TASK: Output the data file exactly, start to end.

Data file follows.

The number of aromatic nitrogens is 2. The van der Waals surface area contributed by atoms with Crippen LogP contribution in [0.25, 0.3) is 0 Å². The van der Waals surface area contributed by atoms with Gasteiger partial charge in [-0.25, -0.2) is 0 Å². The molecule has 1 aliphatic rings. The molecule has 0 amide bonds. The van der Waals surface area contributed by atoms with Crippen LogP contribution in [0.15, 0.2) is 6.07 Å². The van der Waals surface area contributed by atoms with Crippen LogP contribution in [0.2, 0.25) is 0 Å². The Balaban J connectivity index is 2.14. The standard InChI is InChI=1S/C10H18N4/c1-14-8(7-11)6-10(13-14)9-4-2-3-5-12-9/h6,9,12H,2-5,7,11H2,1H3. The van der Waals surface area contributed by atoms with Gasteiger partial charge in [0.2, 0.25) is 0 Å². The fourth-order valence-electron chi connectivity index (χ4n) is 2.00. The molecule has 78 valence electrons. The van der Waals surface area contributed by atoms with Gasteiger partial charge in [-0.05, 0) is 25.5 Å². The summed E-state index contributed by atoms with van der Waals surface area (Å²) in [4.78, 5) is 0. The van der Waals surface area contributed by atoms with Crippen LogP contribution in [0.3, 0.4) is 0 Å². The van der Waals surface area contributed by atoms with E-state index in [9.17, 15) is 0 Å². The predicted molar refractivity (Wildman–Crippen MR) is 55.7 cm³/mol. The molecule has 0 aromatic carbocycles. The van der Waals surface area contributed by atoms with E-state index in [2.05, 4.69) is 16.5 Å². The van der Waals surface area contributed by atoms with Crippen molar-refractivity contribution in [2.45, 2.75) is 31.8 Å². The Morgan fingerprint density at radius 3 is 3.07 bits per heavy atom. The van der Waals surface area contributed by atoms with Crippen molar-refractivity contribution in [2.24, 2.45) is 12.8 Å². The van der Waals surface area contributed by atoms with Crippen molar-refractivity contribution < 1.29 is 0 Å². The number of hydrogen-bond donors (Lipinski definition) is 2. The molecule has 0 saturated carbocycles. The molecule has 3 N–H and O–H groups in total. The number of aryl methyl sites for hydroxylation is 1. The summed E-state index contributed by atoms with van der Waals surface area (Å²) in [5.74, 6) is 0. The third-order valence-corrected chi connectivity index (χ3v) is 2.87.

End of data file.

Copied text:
The number of aromatic nitrogens is 2. The van der Waals surface area contributed by atoms with Crippen LogP contribution in [0.25, 0.3) is 0 Å². The van der Waals surface area contributed by atoms with Gasteiger partial charge in [-0.25, -0.2) is 0 Å². The molecule has 1 aliphatic rings. The molecule has 0 amide bonds. The van der Waals surface area contributed by atoms with Crippen LogP contribution in [0.15, 0.2) is 6.07 Å². The van der Waals surface area contributed by atoms with Crippen LogP contribution in [0.2, 0.25) is 0 Å². The Balaban J connectivity index is 2.14. The standard InChI is InChI=1S/C10H18N4/c1-14-8(7-11)6-10(13-14)9-4-2-3-5-12-9/h6,9,12H,2-5,7,11H2,1H3. The van der Waals surface area contributed by atoms with Gasteiger partial charge in [0.2, 0.25) is 0 Å². The fourth-order valence-electron chi connectivity index (χ4n) is 2.00. The molecule has 78 valence electrons. The van der Waals surface area contributed by atoms with Gasteiger partial charge in [-0.05, 0) is 25.5 Å². The summed E-state index contributed by atoms with van der Waals surface area (Å²) in [4.78, 5) is 0. The van der Waals surface area contributed by atoms with Crippen LogP contribution in [0.3, 0.4) is 0 Å². The van der Waals surface area contributed by atoms with E-state index in [9.17, 15) is 0 Å². The predicted molar refractivity (Wildman–Crippen MR) is 55.7 cm³/mol. The molecule has 0 aromatic carbocycles. The van der Waals surface area contributed by atoms with E-state index in [2.05, 4.69) is 16.5 Å². The van der Waals surface area contributed by atoms with Crippen molar-refractivity contribution in [2.45, 2.75) is 31.8 Å². The Morgan fingerprint density at radius 3 is 3.07 bits per heavy atom. The van der Waals surface area contributed by atoms with Crippen molar-refractivity contribution in [2.24, 2.45) is 12.8 Å². The van der Waals surface area contributed by atoms with Crippen molar-refractivity contribution < 1.29 is 0 Å². The number of hydrogen-bond donors (Lipinski definition) is 2. The molecule has 0 saturated carbocycles. The molecule has 3 N–H and O–H groups in total. The number of aryl methyl sites for hydroxylation is 1. The summed E-state index contributed by atoms with van der Waals surface area (Å²) in [5.74, 6) is 0. The third-order valence-corrected chi connectivity index (χ3v) is 2.87.